To Christ our LordTo Christ our Lord This epigraph dedicated the poem to Jesus while echoing the Latin phrase, Ad Majorem Dei Gloriam, the Jesuit motto meaning “To the Greater Glory of God.”

I caught this morning morning's minion, king-
    dom of daylight's dauphin, dapple-dawn-drawn Falcon, in his riding
    Of the rolling level underneath him steady air, and striding
High there, how he rung upon the rein of a wimpling wing
In his ecstasy! then off, off forth on swing,
    As a skate's heel sweeps smooth on a bow-bend: the hurl and gliding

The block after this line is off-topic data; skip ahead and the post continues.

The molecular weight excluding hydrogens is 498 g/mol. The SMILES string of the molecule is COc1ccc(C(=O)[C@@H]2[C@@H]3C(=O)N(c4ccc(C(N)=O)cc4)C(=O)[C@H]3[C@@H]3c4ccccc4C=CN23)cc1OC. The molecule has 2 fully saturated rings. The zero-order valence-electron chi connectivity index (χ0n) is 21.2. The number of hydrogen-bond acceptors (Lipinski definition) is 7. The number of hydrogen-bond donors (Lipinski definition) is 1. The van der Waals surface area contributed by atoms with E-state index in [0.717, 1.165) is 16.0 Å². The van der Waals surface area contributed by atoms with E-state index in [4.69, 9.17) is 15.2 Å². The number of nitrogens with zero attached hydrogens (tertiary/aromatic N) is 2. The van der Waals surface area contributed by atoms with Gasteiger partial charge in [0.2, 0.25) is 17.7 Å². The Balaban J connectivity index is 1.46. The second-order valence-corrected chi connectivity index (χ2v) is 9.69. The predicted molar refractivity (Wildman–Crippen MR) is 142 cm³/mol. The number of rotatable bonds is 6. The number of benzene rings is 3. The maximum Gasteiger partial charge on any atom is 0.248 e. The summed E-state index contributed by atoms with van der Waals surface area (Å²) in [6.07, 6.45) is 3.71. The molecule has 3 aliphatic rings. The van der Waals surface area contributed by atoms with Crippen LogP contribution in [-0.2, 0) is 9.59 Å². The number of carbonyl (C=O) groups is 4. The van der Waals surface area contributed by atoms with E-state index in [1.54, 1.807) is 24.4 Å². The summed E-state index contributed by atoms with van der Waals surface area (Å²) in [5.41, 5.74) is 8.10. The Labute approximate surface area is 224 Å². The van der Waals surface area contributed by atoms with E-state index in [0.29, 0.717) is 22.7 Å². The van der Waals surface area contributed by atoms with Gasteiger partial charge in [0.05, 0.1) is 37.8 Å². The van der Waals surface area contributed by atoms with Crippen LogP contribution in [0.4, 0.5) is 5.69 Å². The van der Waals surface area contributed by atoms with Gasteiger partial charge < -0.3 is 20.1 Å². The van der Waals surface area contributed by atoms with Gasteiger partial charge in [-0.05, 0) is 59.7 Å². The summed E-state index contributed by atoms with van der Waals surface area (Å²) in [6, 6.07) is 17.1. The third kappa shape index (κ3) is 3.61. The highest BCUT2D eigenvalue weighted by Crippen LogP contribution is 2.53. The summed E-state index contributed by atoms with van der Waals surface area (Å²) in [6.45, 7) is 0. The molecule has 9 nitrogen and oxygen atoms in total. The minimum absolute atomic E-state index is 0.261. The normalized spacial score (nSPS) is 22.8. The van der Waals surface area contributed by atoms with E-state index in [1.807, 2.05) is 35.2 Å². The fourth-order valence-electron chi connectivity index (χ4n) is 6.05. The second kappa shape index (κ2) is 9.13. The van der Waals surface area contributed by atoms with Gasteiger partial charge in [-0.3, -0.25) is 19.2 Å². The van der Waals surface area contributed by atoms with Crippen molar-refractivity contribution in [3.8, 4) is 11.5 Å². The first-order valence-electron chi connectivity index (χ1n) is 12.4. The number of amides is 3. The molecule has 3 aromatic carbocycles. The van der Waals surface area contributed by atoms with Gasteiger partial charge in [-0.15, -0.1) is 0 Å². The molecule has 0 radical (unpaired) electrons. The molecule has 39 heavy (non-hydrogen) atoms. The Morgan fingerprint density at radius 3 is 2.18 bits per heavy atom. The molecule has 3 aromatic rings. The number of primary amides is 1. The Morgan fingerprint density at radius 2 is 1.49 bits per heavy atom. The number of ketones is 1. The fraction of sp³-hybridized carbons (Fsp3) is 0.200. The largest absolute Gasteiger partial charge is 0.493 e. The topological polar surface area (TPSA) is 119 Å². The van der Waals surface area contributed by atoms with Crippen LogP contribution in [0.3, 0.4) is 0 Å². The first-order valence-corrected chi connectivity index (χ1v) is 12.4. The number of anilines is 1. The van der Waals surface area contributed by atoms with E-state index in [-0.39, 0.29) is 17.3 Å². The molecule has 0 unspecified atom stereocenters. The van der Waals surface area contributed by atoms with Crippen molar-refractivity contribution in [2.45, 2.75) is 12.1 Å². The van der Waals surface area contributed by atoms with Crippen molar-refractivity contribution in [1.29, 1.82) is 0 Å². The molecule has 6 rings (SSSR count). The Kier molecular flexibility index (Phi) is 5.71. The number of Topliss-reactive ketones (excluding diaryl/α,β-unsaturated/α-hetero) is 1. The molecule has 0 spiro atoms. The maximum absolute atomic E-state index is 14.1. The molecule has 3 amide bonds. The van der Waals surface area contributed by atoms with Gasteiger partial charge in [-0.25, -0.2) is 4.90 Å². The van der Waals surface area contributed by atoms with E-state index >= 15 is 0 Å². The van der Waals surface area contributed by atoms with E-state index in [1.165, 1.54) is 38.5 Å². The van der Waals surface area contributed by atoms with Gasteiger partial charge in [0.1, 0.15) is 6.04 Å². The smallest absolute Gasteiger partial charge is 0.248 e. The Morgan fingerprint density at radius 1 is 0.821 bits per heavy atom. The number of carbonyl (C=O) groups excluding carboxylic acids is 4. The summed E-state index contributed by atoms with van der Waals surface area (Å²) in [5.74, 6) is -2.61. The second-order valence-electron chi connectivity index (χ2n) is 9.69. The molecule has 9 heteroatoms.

Rebuffed the big wind. My heart in hiding
Stirred for a bird, – the achieve of, the mastery of the thing!

Brute beauty and valour and act, oh, air, pride, plume, here
    Buckle! AND the fire that breaks from thee then, a billion
Times told lovelier, more dangerous, O my chevalier!
     
   No wonder of it: shéer plód makes plough down sillion
Shine, and blue-bleak embers, ah my dear,
    Fall, gall themselves, and gash gold-vermilion.

Note to Poetry Out Loud students: This poem begins with an epigraph that must be recited. Omitting the epigraph will affect your accuracy score.
  • Source: Gerard Manley Hopkins: Poems and Prose (Penguin Classics, 1985)

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